The film is a deserved classic in the Disney cannon though it has never been my favorite from the era. Beauty and the Beast was part of the early 90’s resurgence for the company’s animation studio and while very good it falls behind Aladdin, Lion King, and The Little Mermaid for me. That said it was great to revisit the film in the cinema and it is still a gorgeous piece of animation to behold.
The film is straight forward and a classic fairy tale, but the film is mighty affective when it needs to be. Filled with a number of memorable characters, moments, and musical sequences there is a lot for anyone of any age to enjoy. From The Beast to Lumiere the cast of characters are varied and full of life and even the film’s villain, Gaston, is likable in a buffoonish way. Turning the help staff into household items allows for some fun humor, just don’t think about the logistics of what became what in the house to hard, and gives the story an interesting wrinkle to keep the kids engaged.
The Beast is the most interesting character in the story and his arc from angst filled teenager to a caring young man is more than compelling. The back and forth between him and Belle is an easy one to get behind even if the relationship is sped along a bit too conveniently. The Beast’s sacrifice works wonderfully though and they really earn the film’s final payoff even if they rushed it along.
The musical aspect of the film is full of a number of memorable songs and the numbers themselves are wonderfully put together. Though, I am not going to lie, they seemed less grand than I remember, even in spiffy new 3D. I always thought “Be Our Guest” was a giant and elaborate musical number in my memory, but it seemed far less fantastic years later. Same goes for the ballroom dance number, which was still quite beautiful, but the moment is far more fleeting than I once thought. The opening song “Belle” and the quite funny “Gaston” had even a stronger impression on me this time around so I guess it all evens out in the end.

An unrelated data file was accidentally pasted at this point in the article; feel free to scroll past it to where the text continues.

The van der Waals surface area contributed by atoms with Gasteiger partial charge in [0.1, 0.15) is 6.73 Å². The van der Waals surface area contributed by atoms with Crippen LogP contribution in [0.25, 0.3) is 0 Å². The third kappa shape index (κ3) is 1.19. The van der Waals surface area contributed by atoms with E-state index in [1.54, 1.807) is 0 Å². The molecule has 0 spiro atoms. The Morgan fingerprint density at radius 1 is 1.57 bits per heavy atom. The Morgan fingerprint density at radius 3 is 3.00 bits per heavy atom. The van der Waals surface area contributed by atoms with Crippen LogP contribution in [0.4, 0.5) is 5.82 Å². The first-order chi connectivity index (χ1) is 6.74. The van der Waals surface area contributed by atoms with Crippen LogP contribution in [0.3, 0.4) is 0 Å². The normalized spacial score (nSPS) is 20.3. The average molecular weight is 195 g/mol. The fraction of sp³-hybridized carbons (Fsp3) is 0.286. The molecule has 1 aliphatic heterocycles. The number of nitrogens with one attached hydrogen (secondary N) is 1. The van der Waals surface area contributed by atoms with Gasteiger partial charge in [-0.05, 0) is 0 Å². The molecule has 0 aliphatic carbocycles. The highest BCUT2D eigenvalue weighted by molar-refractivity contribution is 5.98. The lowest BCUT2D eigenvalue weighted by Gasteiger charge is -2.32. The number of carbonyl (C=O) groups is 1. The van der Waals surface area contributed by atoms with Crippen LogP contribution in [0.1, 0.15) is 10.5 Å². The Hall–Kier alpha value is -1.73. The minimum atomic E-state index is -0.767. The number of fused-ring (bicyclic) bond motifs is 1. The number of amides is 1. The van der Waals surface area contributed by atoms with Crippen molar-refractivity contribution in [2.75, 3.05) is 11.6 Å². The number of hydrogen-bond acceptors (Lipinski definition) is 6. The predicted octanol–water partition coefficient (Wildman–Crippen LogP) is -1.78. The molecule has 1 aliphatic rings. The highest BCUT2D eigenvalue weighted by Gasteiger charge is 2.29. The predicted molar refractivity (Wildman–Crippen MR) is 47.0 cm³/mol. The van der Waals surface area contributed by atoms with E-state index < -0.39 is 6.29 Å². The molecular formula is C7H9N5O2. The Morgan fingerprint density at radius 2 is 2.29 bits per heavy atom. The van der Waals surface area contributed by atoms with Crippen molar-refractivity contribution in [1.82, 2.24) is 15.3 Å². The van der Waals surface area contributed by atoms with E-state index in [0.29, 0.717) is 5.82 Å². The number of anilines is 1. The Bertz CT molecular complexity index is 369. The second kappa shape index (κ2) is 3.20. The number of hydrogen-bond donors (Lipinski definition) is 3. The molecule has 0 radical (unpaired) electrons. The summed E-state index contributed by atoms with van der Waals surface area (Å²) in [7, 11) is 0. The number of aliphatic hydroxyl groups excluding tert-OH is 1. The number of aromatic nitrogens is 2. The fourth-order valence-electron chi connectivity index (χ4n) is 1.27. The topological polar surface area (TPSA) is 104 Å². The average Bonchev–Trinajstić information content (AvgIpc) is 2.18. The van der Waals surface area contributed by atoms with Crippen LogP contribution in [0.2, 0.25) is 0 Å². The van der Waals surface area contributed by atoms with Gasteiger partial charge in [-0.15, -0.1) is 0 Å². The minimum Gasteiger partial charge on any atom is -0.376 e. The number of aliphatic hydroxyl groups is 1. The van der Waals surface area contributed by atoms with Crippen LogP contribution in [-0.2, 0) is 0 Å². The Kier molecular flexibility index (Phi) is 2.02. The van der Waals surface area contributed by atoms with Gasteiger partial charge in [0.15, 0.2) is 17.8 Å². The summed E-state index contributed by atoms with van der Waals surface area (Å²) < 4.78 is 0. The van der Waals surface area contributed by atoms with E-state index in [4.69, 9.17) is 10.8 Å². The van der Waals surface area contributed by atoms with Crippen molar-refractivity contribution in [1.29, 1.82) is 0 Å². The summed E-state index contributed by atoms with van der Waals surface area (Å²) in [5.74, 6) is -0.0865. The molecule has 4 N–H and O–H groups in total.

The animation is still quite beautiful and it makes you pine for more hand drawn titles in today’s day and age. The CG chandelier shots are a bit dated sure, but I will stand by that ballroom scene as the melding of 2D and 3D still looks great. The film’s finale in particular, from the roof tops to the battle raging inside the castle walls, still looks fantastic and the animators have crafted one of the finest looking animated films of all time. The 3D upgrade looks pretty good here and there are only one or two weird glitches with the retro fitting. In fact, all of the wider establishing shots look fantastic and the 3D gives the landscapes and castle interiors an added element of depth that really adds to the picture.
Beauty and the Beast is worth checking out during its limited 3D run as the up conversion adds enough to the picture to make it worthwhile. Even more worth the trip is getting to see this gorgeous animated film back on the big screen and I am ecstatic that Disney hopes to roll out some of their classics in theaters bi-annually in the years ahead. I missed The Lion King last year, but I won’t be missing any of the Disney re-releases from here on out; well done.
Beauty and the Beast 3D is a B+